find, xargs and spaces

I commonly use the following (or something close to it) to rip through third-party source to find something I’m interested in:

find . -name “*.java” -type f | xargs grep someMethod

The problem that I usually run into is that directories will have spaces in the names (xargs treats spaces as delimiters). The trick to getting around this is the following:

find . -name “*.java” -type f -print0 | xargs -0 grep someMethod

The -print0 on find will use null to separate filenames and the -0 on xargs will read them. This article has more information.

And for those of you that are wondering why I have spaces in directories / filenames, A) it’s 2005 people, B) I’m developing on Windows where it’s more common and C) I’m looking at third-party source (i.e. go b*tch to someone else).



  1. Define “unsafe”! Am I going to lose an arm? Is my wife going to be abducted? Is it going to wipe my hard drive?!?
    The “-exec” link in “find” is orders of magnitude slower than “xargs” for what I use it for. Unless “unsafe” means that lasers are going to shoot out of my mouse and burn my eye balls out, I think that I’m OK.
    Let us know!

  2. maybe youll be working at a client site and execute something malicious (think of the irssi problems in 2003 just from stdout in terminals) and then have to sell off your arm or sell your wife to pay for the lawsuit….or you could just think of it as safe computing practices…though i see youre the type of developer who isnt really aware of these things

  3. I hate to be negative in comments but you’re touching a nerve here. What you’re telling me is that because some operation has the potential for causing harm in some limited and identifiable domain that I should use it in no other — even in those where it can have no impact.
    So by your logic, I should not use malloc since it’s known to cause memory leaks which leads to computer crashes or I shouldn’t increment pointers since there’s a chance that I might run past then end of a block and cause a seg fault. These are unsafe computing practices, right? Hell, I shouldn’t even turn on my computer since it’s possible for someone to hack in and use it for a platform for causing harm to other computers — computers are *very* unsafe. I shouldn’t turn on lights since they might spark and cause fires — home wiring is very unsafe. I shouldn’t exhale since I expel carbon dioxide which is contributing to global warming and that’s unsafe. Maybe I should just off myself and save everyone the problem but then, oh crap, my decomposing body will release methane and other noxious gasess into the air and that’s unsafe. I guess I’m just not aware of what I’m doing. Not only am I *not* the “type of developer who isnt really aware of these things”, I’m not the type of human being that is really aware of these things.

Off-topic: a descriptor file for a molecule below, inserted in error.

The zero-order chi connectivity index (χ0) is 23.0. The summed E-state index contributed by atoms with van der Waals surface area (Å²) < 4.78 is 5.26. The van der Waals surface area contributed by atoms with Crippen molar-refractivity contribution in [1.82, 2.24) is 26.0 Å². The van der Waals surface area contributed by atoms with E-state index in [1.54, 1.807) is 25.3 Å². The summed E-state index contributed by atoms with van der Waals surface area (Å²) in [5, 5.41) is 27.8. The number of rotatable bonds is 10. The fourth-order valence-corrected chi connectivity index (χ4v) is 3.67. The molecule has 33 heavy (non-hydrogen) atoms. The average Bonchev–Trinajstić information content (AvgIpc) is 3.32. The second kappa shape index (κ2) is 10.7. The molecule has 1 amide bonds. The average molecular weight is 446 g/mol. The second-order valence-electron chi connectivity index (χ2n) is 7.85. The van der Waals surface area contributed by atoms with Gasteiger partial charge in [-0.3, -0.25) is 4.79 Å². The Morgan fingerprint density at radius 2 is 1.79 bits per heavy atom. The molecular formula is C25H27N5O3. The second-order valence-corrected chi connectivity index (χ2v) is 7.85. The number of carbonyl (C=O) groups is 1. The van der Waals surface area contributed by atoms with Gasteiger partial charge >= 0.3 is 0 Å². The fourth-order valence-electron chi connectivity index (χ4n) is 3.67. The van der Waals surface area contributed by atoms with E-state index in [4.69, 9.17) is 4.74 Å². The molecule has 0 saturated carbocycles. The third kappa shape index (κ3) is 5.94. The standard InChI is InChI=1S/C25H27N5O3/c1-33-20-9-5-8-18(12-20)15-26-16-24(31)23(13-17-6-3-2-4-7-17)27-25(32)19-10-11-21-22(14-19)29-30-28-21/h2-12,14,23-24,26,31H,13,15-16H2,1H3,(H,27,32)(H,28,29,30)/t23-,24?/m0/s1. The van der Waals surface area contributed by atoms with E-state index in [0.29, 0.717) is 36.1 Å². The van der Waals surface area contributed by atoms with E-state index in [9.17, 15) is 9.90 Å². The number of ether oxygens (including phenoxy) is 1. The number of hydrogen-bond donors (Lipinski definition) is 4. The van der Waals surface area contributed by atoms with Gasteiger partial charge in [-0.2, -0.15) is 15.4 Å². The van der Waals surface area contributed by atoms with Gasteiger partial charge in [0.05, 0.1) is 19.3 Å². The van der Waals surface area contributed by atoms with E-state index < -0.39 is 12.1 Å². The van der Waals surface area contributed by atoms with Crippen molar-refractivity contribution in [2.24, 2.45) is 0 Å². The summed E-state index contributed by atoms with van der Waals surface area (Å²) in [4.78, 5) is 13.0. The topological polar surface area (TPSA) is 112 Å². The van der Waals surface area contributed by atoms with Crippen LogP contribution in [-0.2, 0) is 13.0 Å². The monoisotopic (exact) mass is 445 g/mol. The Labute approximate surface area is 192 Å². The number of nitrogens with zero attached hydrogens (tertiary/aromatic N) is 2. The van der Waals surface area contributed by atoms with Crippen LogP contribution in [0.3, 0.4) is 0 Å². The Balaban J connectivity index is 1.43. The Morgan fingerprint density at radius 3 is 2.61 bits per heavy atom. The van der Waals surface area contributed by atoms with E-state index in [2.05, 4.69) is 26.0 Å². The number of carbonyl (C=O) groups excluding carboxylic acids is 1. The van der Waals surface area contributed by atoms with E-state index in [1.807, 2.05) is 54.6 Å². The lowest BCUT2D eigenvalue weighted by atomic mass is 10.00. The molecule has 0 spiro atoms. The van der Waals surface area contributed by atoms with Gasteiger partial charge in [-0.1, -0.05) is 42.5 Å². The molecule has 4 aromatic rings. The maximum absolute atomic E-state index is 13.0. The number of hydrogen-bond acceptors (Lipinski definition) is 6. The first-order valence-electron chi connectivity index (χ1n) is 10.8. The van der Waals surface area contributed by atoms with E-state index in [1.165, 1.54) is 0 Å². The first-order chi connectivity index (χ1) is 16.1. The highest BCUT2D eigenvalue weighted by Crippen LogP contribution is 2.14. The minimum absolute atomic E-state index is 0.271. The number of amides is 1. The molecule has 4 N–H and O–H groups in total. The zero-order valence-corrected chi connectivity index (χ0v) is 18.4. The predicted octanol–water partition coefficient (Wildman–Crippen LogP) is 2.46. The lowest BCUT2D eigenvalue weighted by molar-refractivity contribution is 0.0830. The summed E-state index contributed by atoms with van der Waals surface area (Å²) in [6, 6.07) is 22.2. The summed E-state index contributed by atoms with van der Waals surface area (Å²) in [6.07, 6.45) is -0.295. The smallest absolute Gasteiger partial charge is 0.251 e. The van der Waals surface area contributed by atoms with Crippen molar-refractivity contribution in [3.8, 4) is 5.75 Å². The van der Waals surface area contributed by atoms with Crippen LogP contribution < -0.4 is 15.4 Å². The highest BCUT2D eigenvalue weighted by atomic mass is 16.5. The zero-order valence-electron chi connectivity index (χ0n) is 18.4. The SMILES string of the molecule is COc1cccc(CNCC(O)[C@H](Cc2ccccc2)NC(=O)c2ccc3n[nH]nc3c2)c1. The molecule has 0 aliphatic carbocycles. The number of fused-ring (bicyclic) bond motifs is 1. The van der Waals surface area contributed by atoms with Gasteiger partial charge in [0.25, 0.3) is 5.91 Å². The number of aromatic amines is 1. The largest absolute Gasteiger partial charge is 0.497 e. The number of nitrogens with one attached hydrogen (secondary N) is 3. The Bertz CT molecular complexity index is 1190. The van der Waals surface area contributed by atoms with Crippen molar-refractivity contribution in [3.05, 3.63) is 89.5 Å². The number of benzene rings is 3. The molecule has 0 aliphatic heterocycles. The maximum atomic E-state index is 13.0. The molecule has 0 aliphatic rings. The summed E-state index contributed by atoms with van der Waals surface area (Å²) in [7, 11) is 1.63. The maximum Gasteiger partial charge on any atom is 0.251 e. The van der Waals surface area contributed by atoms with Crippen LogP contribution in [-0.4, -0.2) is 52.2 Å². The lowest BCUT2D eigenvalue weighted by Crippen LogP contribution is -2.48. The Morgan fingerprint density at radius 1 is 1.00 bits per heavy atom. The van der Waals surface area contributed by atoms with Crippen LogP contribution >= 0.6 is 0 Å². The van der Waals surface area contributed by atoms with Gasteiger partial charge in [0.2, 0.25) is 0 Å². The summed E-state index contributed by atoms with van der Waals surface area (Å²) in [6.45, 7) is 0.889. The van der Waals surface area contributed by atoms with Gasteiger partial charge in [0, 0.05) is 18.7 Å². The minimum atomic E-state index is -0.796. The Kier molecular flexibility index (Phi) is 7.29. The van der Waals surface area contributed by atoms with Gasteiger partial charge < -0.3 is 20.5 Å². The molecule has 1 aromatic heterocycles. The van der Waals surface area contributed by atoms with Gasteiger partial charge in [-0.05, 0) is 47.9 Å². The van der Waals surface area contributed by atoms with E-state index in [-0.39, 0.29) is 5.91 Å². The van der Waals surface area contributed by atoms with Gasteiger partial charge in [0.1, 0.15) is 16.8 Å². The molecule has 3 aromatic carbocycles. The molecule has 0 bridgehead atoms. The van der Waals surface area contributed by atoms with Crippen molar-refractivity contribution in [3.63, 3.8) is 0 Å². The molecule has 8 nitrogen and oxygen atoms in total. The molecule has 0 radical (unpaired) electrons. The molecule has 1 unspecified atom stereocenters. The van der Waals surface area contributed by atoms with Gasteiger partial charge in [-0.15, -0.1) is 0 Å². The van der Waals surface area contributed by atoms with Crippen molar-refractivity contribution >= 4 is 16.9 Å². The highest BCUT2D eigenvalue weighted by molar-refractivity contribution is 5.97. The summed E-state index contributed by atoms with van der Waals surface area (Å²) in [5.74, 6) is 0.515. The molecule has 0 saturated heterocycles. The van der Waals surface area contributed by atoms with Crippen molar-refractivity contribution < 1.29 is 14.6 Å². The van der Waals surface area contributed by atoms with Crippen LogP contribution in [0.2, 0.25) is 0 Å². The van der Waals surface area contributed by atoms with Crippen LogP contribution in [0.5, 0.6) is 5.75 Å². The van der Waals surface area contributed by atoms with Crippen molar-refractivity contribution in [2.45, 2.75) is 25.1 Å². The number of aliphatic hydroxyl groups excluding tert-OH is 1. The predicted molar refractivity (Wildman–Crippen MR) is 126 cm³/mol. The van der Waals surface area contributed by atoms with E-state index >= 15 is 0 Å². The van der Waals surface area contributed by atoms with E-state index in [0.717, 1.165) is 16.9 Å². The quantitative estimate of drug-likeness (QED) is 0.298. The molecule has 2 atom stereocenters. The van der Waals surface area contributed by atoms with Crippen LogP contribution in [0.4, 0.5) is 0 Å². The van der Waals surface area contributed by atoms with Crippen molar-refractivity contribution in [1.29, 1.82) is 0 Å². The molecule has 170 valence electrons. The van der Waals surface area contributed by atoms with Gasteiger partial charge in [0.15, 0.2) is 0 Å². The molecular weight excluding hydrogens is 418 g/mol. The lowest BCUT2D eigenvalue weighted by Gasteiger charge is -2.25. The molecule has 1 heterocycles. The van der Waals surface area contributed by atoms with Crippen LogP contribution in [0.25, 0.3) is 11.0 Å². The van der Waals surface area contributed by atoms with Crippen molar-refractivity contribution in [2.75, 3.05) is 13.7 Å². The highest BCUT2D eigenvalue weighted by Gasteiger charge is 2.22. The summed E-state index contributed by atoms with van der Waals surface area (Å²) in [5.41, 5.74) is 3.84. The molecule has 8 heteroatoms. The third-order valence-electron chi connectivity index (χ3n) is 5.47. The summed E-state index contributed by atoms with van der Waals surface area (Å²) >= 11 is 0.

Thank you for pointing out my ignorance and incompetence even though I *clearly* identifed the domain in which I use this highly unsafe and should-be-stricken-from-the-earth technology and that domain has no chance of ever causing an impact.
    Yes, my friend, even the most unsafe practices *must* be accompanied with a domain in which they are either safe to use (i.e. cause no undesired impact) or are unsafe. You can’t simply make a statement that says “XYZ is very unsafe”.
    You might simply have said to the effect of “xargs(1) is not recommended in environments where there is the potential for executing malicious code that might cause a negative impact (such as at a client’s site) since there are known cases XYZ where it has been shown to be possible”. This is what is commonly referred to as a “well laid out argument” it has a statement of concern and its outcome, a domain of applicability, and supporting evidence.
    Thank you for your time and concern but please peddle your goods elsewhere.

  4. I think the commenter was trying to point out that calling exec(3) from find(1) is a bit safer because you’re still stuck in the find(1) memory space, forked and not pipelined. It gets tricky though: what operating platform was the commenter discussing? Eh, they prolly won’t check here again, but pipelining on some platforms might be better off if you have stringent constraints on what any program making system calls to the kernel can do (see OpenBSD’s systrace(4)).
    Some machines hosted by were claimed to have been hacked through some code execution in the actual TTY (from stdout) years ago. For that reason, systrace(4) was developed by dugsong. How this relates to your post, I don’t know…this is just rambling now.
    p.s. s/incompitence/incompetence/g đŸ™‚

  5. The one good thing about firefox 2.0 is spellcheck…
    …when the browser isn’t using up 100TB of memory or trying to restore non-existent sessions or not crashing or not rendering xml too strictly or….

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